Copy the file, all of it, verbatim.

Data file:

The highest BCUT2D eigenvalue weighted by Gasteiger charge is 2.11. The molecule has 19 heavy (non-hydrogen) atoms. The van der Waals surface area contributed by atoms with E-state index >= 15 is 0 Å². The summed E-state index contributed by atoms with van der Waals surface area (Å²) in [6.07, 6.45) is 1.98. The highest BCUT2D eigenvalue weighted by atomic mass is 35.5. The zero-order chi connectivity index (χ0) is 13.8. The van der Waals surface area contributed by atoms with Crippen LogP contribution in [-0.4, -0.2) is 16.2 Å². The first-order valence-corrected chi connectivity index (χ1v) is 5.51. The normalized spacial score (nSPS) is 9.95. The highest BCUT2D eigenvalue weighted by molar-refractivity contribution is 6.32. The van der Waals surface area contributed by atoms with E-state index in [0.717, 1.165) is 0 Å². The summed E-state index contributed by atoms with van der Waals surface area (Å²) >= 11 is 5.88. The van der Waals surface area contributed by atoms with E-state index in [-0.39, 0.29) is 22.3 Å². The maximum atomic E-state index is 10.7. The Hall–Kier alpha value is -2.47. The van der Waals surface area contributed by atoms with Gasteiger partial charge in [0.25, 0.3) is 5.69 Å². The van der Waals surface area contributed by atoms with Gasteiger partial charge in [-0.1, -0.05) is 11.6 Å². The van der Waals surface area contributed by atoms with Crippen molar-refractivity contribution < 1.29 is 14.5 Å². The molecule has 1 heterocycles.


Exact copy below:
The highest BCUT2D eigenvalue weighted by Gasteiger charge is 2.11. The molecule has 19 heavy (non-hydrogen) atoms. The van der Waals surface area contributed by atoms with E-state index >= 15 is 0 Å². The summed E-state index contributed by atoms with van der Waals surface area (Å²) in [6.07, 6.45) is 1.98. The highest BCUT2D eigenvalue weighted by atomic mass is 35.5. The zero-order chi connectivity index (χ0) is 13.8. The van der Waals surface area contributed by atoms with Crippen LogP contribution in [-0.4, -0.2) is 16.2 Å². The first-order valence-corrected chi connectivity index (χ1v) is 5.51. The normalized spacial score (nSPS) is 9.95. The highest BCUT2D eigenvalue weighted by molar-refractivity contribution is 6.32. The van der Waals surface area contributed by atoms with E-state index in [0.717, 1.165) is 0 Å². The summed E-state index contributed by atoms with van der Waals surface area (Å²) >= 11 is 5.88. The van der Waals surface area contributed by atoms with E-state index in [-0.39, 0.29) is 22.3 Å². The maximum atomic E-state index is 10.7. The Hall–Kier alpha value is -2.47. The van der Waals surface area contributed by atoms with Gasteiger partial charge in [0.25, 0.3) is 5.69 Å². The van der Waals surface area contributed by atoms with Gasteiger partial charge in [-0.1, -0.05) is 11.6 Å². The van der Waals surface area contributed by atoms with Crippen molar-refractivity contribution < 1.29 is 14.5 Å². The molecule has 1 heterocycles.